America’s Dilemma in the Middle East


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US foreign policy has broken bridges in the Middle East and at home.

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The First Gulf War accelerated a spiral into chaos in Iraq.

After the Second World War, two global powers emerged – the Soviet Union and America. During the”Cold War” that followed, America extended her military presence and influence westwards into the Pacific, and eastwards beyond Europe and into the southern Caucasus, Asia and the Baltic. This expansion came to an abrupt halt after its disastrous war in Vietnam, however, and ever since that turning point America has been in retreat. During this retreat, they have suffered or caused several more major military/political disasters; the Iraqi wars and Afghanistan are prime examples. And now, all this has brought the US to the point of “no return”.

Unfortunately, now America has retreated so much that it has developed problems of a different nature. Current rhetorical red lines in the sand do not impress the Russians in Ukraine. Everywhere now, American foreign policy presents an image of hesitancy and impotence.

It is not difficult to see why American intervention in the Middle East is such a difficult problem for the Obama Administration. Their presence in the region is disliked both culturally and economically. Neither do the American people welcome more dead youth lost to such a thankless cause. Then there is the confusion and chaos in the Middle East itself. Iraq is a deeply fractious society; Sunnis fight Shia, Kurds are effectually autonomous from the rest of the country, tribal rivalries set communities against one another. The Iraqi army has also virtually disintegrated, degenerating into a private bodyguard service surrounding the deposed former American-backed Prime Minister Nuri al Maliki. Putting boots on the ground would only catapult US soldiers into a dysfunctional madhouse.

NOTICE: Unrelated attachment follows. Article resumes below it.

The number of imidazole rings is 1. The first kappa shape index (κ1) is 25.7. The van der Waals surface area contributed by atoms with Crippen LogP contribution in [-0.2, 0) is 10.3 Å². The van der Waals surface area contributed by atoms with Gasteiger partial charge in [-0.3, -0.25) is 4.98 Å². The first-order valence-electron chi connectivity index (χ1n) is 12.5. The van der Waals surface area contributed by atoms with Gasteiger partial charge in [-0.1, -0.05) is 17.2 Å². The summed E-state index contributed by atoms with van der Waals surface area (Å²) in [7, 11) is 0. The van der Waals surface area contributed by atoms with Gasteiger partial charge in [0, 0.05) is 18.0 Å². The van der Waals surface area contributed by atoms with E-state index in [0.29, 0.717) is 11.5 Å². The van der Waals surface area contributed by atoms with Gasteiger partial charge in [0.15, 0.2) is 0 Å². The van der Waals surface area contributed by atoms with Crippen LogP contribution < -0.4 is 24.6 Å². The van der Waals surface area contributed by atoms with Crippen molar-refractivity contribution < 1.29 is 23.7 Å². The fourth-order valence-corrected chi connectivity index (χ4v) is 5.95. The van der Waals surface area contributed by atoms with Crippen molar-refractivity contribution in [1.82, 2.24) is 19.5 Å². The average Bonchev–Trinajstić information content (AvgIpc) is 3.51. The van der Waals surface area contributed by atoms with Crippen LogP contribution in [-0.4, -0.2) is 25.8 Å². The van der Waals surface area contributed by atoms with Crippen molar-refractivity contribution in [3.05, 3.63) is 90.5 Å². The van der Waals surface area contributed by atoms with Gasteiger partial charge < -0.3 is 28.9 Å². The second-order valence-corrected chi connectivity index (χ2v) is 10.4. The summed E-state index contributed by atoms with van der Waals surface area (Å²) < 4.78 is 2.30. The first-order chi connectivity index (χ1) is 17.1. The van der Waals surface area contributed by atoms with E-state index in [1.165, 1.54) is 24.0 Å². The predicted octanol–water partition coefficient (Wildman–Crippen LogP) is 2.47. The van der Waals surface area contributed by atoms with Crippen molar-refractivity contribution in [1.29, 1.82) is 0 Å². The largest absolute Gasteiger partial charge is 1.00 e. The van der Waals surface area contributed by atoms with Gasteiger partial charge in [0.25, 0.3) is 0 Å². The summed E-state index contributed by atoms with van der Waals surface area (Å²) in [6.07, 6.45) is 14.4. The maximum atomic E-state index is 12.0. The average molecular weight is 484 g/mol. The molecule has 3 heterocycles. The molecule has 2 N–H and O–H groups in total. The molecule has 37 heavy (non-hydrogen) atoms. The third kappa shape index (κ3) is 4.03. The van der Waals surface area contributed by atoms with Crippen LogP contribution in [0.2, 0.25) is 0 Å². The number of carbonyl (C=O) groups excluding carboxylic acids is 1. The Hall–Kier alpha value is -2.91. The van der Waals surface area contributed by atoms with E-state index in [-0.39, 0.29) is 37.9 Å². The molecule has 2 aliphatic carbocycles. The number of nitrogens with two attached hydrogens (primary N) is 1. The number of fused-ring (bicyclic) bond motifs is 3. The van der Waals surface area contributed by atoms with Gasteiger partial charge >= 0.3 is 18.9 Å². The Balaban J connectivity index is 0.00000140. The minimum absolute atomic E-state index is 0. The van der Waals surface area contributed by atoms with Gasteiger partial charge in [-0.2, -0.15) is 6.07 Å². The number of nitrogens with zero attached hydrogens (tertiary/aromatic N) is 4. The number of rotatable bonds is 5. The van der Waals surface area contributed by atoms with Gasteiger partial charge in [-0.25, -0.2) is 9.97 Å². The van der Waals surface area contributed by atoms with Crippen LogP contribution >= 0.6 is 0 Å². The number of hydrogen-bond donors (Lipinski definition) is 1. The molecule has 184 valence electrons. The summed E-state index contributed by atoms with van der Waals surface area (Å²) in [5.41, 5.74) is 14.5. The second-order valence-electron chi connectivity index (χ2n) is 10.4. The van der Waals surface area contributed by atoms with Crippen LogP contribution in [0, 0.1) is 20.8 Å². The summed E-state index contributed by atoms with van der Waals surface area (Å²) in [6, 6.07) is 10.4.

Loyalties and alliances continually shift, as all sides follow the dictum of “my enemy’s enemy is my friend”. Nor can America rely on extended practical help from its allies in the West; the EU is as hesitant as America to commit troops. Britain has depleted its armed forces and can no longer claim to be a world power.

American relations with predominantly Sunni Saudi Arabia and Shia Iran, as well Turkey, also present problems. They import oil from the former, yet Saudi supports Jihadists movements throughout the Middle East. America and Iran, both rivals of Saudi and Turkey) seeks compromise over its nuclear programme. There is also the problem of President Assad in Russian-backed Syria, where ISIS is making steady gains. Does America defeat ISIS in Iraq but leave it to gain Syria? Or do they switch sides and allow Assad to0 survive?

Conditions in the region are not favourable to any broad-based, coalition being able to achieve a general settlement : it would have to encompass Jordan, Lebanon, Hezbollah and the Palestinian-Israeli conflict. An unappetising, near-impossible task.

Given this multi-layered complexity, America’s cautious intervention using only its air-power makes sense. Minimum force satisfies Iran, and for the time being they can also assist Kurdish forces in retaining American oil interests in the area.

 

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Terry Jones taught History to adult students taking Foundation courses at a College of Higher Education prior to their entry into full-time degree courses at Warwick and Coventry Universities. Since taking early retirement, he has travelled widely in Eastern Europe, pursuing a life-long interest in 19th and early 20th century European history. He has been a GCSE and "A" level tutor with OOL since 1996.

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